, Volume 93, Issue 1, pp 49–77

Challenges to incorporating spatially and temporally explicit phenomena (hotspots and hot moments) in denitrification models


    • Cary Institute of Ecosystem Studies
  • Klaus Butterbach-Bahl
    • Institute for Meteorology and Climate Research, Atmospheric Environmental Research (IMK-IFU)Forschungszentrum Karlsruhe
  • Robinson W. Fulweiler
    • Department of Earth SciencesBoston University
  • Arthur J. Gold
    • Department of Natural Resources ScienceUniversity of Rhode Island
  • Jennifer L. Morse
    • Department of BiologyDuke University
  • Emilie K. Stander
    • Department of Ecology, Evolution, and Natural ResourcesRutgers University
  • Christina Tague
    • Donald Bren School of Environmental Science and ManagementUniversity of California Santa Barbara
  • Christina Tonitto
    • Department of Ecology and Evolutionary Biology and Department of HorticultureCornell University
  • Philippe Vidon
    • Department of Earth SciencesIndiana University Purdue University Indianapolis (IUPUI)

DOI: 10.1007/s10533-008-9277-5

Cite this article as:
Groffman, P.M., Butterbach-Bahl, K., Fulweiler, R.W. et al. Biogeochemistry (2009) 93: 49. doi:10.1007/s10533-008-9277-5


Denitrification, the anaerobic reduction of nitrogen oxides to nitrogenous gases, is an extremely challenging process to measure and model. Much of this challenge arises from the fact that small areas (hotspots) and brief periods (hot moments) frequently account for a high percentage of the denitrification activity that occurs in both terrestrial and aquatic ecosystems. In this paper, we describe the prospects for incorporating hotspot and hot moment phenomena into denitrification models in terrestrial soils, the interface between terrestrial and aquatic ecosystems, and in aquatic ecosystems. Our analysis suggests that while our data needs are strongest for hot moments, the greatest modeling challenges are for hotspots. Given the increasing availability of high temporal frequency climate data, models are promising tools for evaluating the importance of hot moments such as freeze-thaw cycles and drying/rewetting events. Spatial hotspots are less tractable due to our inability to get high resolution spatial approximations of denitrification drivers such as carbon substrate. Investigators need to consider the types of hotspots and hot moments that might be occurring at small, medium, and large spatial scales in the particular ecosystem type they are working in before starting a study or developing a new model. New experimental design and heterogeneity quantification tools can then be applied from the outset and will result in better quantification and more robust and widely applicable denitrification models.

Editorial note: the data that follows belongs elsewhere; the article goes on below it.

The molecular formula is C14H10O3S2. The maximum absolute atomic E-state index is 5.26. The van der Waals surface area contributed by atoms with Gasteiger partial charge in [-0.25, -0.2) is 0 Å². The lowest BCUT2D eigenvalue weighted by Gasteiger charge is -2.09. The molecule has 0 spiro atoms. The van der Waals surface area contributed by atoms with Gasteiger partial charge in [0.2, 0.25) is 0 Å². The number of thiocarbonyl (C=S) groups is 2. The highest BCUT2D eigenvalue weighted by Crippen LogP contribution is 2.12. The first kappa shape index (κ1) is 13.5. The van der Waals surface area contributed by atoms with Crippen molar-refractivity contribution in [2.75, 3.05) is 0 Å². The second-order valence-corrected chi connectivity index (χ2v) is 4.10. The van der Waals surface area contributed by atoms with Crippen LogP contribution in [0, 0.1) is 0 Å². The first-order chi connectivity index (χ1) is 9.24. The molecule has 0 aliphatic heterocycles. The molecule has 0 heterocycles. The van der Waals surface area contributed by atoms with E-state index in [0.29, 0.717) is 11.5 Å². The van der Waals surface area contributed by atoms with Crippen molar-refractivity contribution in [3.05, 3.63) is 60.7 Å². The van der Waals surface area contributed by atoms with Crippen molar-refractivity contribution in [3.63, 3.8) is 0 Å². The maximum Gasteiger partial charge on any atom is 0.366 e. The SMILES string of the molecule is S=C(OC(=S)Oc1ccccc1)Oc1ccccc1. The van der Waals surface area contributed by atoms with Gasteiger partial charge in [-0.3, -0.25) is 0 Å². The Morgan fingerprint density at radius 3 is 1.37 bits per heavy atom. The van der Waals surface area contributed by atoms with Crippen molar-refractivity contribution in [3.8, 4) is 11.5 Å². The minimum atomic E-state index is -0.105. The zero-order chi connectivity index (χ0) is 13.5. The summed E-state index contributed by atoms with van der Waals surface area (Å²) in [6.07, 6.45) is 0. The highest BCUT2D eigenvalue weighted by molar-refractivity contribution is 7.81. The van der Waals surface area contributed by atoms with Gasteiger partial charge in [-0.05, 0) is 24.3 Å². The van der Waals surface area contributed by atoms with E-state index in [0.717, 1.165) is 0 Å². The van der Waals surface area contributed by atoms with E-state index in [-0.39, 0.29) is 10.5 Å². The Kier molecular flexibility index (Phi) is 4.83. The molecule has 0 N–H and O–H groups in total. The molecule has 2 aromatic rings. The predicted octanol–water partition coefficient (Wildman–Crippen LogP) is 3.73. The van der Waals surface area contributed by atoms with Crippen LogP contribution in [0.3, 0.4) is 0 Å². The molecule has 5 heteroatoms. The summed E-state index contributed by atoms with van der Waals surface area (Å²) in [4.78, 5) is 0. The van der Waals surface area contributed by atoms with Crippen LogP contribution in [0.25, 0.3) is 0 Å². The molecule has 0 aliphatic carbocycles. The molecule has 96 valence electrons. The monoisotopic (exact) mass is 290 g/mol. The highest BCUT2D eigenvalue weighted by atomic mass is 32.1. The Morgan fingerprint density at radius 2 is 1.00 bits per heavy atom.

Denitrification Nitrogen Riparian Sediment Soil Stream

Copyright information

© Springer Science+Business Media B.V. 2009